Programmatically searching UDDI for a Web service is a powerful way for developers to enhance their applications' functionality. In large enterprises, developers can write applications that programmatically search and locate Web services within their entire organization.

Deploying Web Services
The Web service deployment scenarios that I discuss later require that you install the .NET Framework on the target Web server. For information about deploying the .NET Framework, see "Get Ready for .NET," May 2002, InstantDoc ID 24479.

As far as IIS is concerned, a Web service is nothing more than an .asmx file and a .NET assembly that live in a virtual directory. After you install the .NET Framework on a machine, IIS will recognize files with .asmx extensions as Web service files and will process them appropriately. (Similarly, IIS recognizes files with .asp extensions as Active Server Pages—ASP—files and knows that .aspx extensions identify ASP.NET files.)

Deploying Web services into your existing Web farms is a simple process: You simply copy the appropriate files to your IIS Web server. This process is often called XCopy deployment because unlike COM, .NET no longer has the dependencies of the registry. Your current methods for deploying content and files into IIS Web farms will work fine for deploying Web services because Web services are simply files and virtual directories when you break them down into functional parts.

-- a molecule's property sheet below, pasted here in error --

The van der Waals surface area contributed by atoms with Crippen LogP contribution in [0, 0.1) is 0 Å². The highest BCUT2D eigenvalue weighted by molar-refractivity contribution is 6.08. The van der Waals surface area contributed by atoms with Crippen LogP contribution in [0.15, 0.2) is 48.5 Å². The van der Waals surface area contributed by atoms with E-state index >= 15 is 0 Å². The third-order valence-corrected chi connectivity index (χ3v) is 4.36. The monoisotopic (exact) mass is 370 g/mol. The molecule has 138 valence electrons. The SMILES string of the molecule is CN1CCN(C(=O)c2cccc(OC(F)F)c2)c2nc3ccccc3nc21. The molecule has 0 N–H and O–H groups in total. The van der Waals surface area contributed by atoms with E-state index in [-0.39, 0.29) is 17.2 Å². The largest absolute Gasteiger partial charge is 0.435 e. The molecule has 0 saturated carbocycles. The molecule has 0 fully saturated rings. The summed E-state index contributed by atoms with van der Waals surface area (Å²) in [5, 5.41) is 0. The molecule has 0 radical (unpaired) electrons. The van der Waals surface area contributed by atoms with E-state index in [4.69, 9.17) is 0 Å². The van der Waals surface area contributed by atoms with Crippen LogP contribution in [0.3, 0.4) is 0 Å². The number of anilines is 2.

Visual Studio .NET can automatically set up, configure, and deploy a Web service. However, you probably don't want to use Visual Studio .NET in a production-deployment scenario because of the number of steps the software requires and because of the excess baggage (e.g., debugging files) that the software creates. Microsoft Application Center 2000's deployment utility is a better tool for deploying Web services: In addition to deploying the Web service's content, the tool automatically sets up and configures virtual directories on target servers.

Upon deployment, Web services resemble any other virtual directory or Web application in IIS, as Figure 4 shows. Deploying a Web service involves copying the .asmx file and any assemblies that the Web service uses to the IIS Web server. A .NET assembly—the primary building block of a .NET application—is a grouping of application functionality. That grouping is built, versioned, and deployed as one implementation unit in the form of one or more files. Every assembly includes an assembly manifest in the form of metadata, so the assembly is self-describing. The assembly manifest performs the following functions: